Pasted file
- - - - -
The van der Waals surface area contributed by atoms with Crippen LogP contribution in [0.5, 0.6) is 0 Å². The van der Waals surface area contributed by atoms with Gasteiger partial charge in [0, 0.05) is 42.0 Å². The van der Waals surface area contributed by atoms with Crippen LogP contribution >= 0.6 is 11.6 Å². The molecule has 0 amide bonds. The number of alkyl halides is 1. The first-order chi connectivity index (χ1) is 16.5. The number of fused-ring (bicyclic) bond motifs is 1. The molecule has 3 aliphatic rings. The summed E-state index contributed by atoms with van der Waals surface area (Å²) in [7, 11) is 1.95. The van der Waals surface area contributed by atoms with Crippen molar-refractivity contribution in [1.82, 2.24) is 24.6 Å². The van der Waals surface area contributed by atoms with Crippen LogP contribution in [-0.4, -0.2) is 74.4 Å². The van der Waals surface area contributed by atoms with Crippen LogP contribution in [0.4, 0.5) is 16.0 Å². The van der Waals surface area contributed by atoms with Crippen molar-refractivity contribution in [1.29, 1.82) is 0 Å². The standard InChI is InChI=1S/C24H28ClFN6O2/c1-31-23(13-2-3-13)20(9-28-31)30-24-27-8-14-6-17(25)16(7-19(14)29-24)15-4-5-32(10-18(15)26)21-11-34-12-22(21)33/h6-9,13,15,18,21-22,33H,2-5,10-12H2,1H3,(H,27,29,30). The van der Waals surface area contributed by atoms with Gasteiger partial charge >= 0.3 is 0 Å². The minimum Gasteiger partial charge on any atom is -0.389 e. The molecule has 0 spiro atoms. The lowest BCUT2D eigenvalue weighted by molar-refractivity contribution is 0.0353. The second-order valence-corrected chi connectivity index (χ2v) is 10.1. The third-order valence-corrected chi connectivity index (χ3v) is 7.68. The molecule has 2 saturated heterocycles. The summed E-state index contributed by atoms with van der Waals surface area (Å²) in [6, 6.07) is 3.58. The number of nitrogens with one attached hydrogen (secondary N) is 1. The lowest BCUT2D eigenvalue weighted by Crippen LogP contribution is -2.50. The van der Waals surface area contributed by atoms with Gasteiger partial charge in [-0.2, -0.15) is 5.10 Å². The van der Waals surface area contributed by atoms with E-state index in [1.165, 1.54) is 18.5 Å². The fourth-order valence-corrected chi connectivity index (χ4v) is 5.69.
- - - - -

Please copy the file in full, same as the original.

The van der Waals surface area contributed by atoms with Crippen LogP contribution in [0.5, 0.6) is 0 Å². The van der Waals surface area contributed by atoms with Gasteiger partial charge in [0, 0.05) is 42.0 Å². The van der Waals surface area contributed by atoms with Crippen LogP contribution >= 0.6 is 11.6 Å². The molecule has 0 amide bonds. The number of alkyl halides is 1. The first-order chi connectivity index (χ1) is 16.5. The number of fused-ring (bicyclic) bond motifs is 1. The molecule has 3 aliphatic rings. The summed E-state index contributed by atoms with van der Waals surface area (Å²) in [7, 11) is 1.95. The van der Waals surface area contributed by atoms with Crippen molar-refractivity contribution in [1.82, 2.24) is 24.6 Å². The van der Waals surface area contributed by atoms with Crippen LogP contribution in [-0.4, -0.2) is 74.4 Å². The van der Waals surface area contributed by atoms with Crippen LogP contribution in [0.4, 0.5) is 16.0 Å². The van der Waals surface area contributed by atoms with Crippen molar-refractivity contribution in [1.29, 1.82) is 0 Å². The standard InChI is InChI=1S/C24H28ClFN6O2/c1-31-23(13-2-3-13)20(9-28-31)30-24-27-8-14-6-17(25)16(7-19(14)29-24)15-4-5-32(10-18(15)26)21-11-34-12-22(21)33/h6-9,13,15,18,21-22,33H,2-5,10-12H2,1H3,(H,27,29,30). The van der Waals surface area contributed by atoms with Gasteiger partial charge >= 0.3 is 0 Å². The minimum Gasteiger partial charge on any atom is -0.389 e. The molecule has 0 spiro atoms. The lowest BCUT2D eigenvalue weighted by molar-refractivity contribution is 0.0353. The second-order valence-corrected chi connectivity index (χ2v) is 10.1. The third-order valence-corrected chi connectivity index (χ3v) is 7.68. The molecule has 2 saturated heterocycles. The summed E-state index contributed by atoms with van der Waals surface area (Å²) in [6, 6.07) is 3.58. The number of nitrogens with one attached hydrogen (secondary N) is 1. The lowest BCUT2D eigenvalue weighted by Crippen LogP contribution is -2.50. The van der Waals surface area contributed by atoms with Gasteiger partial charge in [-0.2, -0.15) is 5.10 Å². The van der Waals surface area contributed by atoms with E-state index in [1.165, 1.54) is 18.5 Å². The fourth-order valence-corrected chi connectivity index (χ4v) is 5.69.